One permit to rule them all.
That’s what Santa Ana regional water quality officials are planning for the first time, hoping for a more coordinated effort among Orange and two other counties to curb harmful pollutants from entering storm drains and washing into rivers, bays and the ocean untreated.
It’s an idea that most can agree makes sense, over the historical practice of issuing separate sewer management permits for each county.
After all, waterways don’t follow county lines.
But a working proposal of this new regional permit – drafted by Santa Ana Regional Water Quality Control officials – has environmentalists questioning whether it will protect polluters over natural water resources.
“We think there’s too many loopholes, and it’s too weak,” said Ray Hiemstra of OC Coastkeeper.
It’s called an MS4 permit, and it’s drafted for local jurisdictions by the Governor-appointed regional water boards up and down California. Since the 1990s, the Santa Ana Water Board has regulated urban pollution through three separate ones issued to Orange, San Bernardino and Riverside counties, and have been renewed four times since then.
Santa Ana water board staff put out their first working draft for a new permit in late 2021.
This time, however, it would combine the requirements of the three counties’ separate permits.
The public can sign up for updates on the permit on the agency’s website, here.
One top concern already surfacing among activists like Hiemstra and others across OC is a section of the draft allowing counties to come up with what’s called a Watershed Management Plan.
Environmentalists call it a “safe harbor provision” – an easy shortcut to compliance – where even after receiving a water quality violation, county officials could draw up a plan for the issue, which would then shield them from any enforcement action while doing that additional planning.
“Basically, what we’re seeing is the foundation laid for the forthcoming region-wide permit to allow continuous loops of iterative planning processes without ultimately achieving water quality improvements,” said Lauren Chase, a senior staff attorney with OC Coastkeeper.
The idea is “not a good faith effort,” said Sean Bothwell, an attorney for the California Coastkeeper Alliance. “That’s just hiding accountability, quite frankly.”
In a Wednesday interview, one Santa Ana water official rejected that notion.
“The Watershed Management Plan is not a safe harbor,” said Adam Fischer, a supervisor for the water board’s municipal stormwater unit. “What it does is, it simply changes the traditional liabilities and risks for the permittees to a different set of risks.”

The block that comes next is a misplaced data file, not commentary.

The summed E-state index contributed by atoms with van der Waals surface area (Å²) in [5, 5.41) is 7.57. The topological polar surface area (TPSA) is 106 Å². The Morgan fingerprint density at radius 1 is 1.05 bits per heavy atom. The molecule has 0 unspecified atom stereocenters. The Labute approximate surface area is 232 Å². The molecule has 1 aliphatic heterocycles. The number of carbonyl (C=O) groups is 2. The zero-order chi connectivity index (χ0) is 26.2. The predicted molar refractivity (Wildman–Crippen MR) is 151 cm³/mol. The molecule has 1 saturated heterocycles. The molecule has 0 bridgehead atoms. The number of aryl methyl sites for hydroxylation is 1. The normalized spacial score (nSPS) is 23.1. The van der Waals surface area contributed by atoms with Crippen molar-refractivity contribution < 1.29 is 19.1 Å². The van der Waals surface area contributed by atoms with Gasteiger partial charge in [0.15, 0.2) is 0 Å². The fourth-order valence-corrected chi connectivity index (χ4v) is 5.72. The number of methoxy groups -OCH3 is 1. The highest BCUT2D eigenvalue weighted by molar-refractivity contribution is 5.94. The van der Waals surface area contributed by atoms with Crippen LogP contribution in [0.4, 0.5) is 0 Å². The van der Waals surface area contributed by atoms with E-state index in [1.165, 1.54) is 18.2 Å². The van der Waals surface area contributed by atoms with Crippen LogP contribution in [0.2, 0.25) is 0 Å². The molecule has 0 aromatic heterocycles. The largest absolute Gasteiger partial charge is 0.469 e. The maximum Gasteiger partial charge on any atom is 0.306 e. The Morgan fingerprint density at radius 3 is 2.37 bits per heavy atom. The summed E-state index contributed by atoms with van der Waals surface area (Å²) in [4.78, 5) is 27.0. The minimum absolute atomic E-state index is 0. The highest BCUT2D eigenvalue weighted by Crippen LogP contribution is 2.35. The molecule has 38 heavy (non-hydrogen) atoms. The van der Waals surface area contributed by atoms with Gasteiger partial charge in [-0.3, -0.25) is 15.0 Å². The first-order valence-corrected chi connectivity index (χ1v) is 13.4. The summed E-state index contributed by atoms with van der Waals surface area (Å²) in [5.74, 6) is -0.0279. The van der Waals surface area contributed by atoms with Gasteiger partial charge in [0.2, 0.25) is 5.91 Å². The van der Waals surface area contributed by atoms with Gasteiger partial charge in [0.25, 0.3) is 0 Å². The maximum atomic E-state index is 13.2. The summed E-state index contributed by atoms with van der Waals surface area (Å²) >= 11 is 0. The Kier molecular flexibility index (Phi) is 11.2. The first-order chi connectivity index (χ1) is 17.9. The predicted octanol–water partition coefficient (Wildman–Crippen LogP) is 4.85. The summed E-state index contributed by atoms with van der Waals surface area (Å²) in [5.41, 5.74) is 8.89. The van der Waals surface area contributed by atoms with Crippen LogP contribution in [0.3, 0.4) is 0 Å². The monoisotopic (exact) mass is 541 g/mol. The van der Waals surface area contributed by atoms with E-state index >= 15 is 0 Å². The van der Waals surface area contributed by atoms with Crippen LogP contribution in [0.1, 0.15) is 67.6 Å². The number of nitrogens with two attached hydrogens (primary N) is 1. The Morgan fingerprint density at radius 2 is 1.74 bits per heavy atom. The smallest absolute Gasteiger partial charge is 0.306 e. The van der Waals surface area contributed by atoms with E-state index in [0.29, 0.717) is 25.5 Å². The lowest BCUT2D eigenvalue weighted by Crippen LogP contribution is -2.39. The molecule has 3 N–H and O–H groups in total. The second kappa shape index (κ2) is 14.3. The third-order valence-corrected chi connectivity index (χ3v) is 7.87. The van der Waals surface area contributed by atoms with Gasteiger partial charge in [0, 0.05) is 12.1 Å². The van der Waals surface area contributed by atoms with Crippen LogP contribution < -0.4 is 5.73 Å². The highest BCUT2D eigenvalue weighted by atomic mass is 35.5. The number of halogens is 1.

Fischer said the new permit will hold counties to more tangible deadlines and give staff more clarity in identifying potential noncompliance.
“I would argue that the permittees may actually have more provisions that they could fall in violation of than they would have had previously,” Fischer said. “And I don’t see how anyone could see that as Safe Harbor.”
Fischer said the permitting process in itself is “iterative.”
To Hiemstra that means: “So you write a plan? Well, it didn’t work. So let’s change it. We’ll revise the plan.”
“Meaning that the permittees can just go about their business and pollute all they want,” said Bothwell.
Fischer said the permit structure won’t kick things down the road.
“If or when we come up against those deadlines, the permittees are likely to be found in violation, and we will take action when we get to that point.”
“I don’t think anybody’s thinking that the end result of this whole thing is that we issue a bunch of fines to a bunch of cities, I don’t think that’s what anybody really wants, think what people really want is improvements to water quality.”
Not Set in Stone
Nothing’s final yet, as water officials say they’re taking in the input they’ve received so far from environmentalists.
“We found that there were some risks that were pointed out by the NGOs (non-governmental groups), and we are changing the language to hopefully address those risks,” Fischer said.
Staff hope to put out a formal permit draft for more public review either later this month or next month. After that, they expect another public workshop with the voting water board members. A hearing to adopt the permit could come in the early part of next year.
Activists like Hiemstra, in turn, hope to influence the way this new regional permit shakes out.
Since introducing a draft working proposal for what’s known as the MS4 permit in 2021, Santa Ana water board staff said they’ve held five meetings with the public and 13 with representatives from the would-be permitted counties: Orange, Riverside and San Bernardino.
“It sounds like they’re working very closely with the permittees on this thing,” said Sean Bothwell. “And that’s been the frustration – they’re not putting anything in front of us (environmentalists) yet they’re putting it in front of other people.”
Fischer said input shouldn’t be restricted to public meetings.
“If anybody – whether it be the permittees of the public, were to call me, email me, send me a letter or anything like that, we’re going to accept that communication. And we’re going to consider that input. We’re not going to turn anybody away.”
Fischer added: “I think it’d be bad public policy to tell people that you can only communicate to us through public meetings and in public forums, right? Because not everybody’s comfortable doing that.”
In 2022, OC Public Works requested nine meetings with board staff about the permit, said agency spokesperson Shannon Widor. In 2023, Widor said the county requested four meetings with the regional board staff to “provide additional clarification on the comments submitted in October.”
Hiemstra said he’s not complaining that “we didn’t get 20 public meetings. We don’t have the capacity for 20 meetings, right?”
“They just shouldn’t be meeting with the county many times more.”
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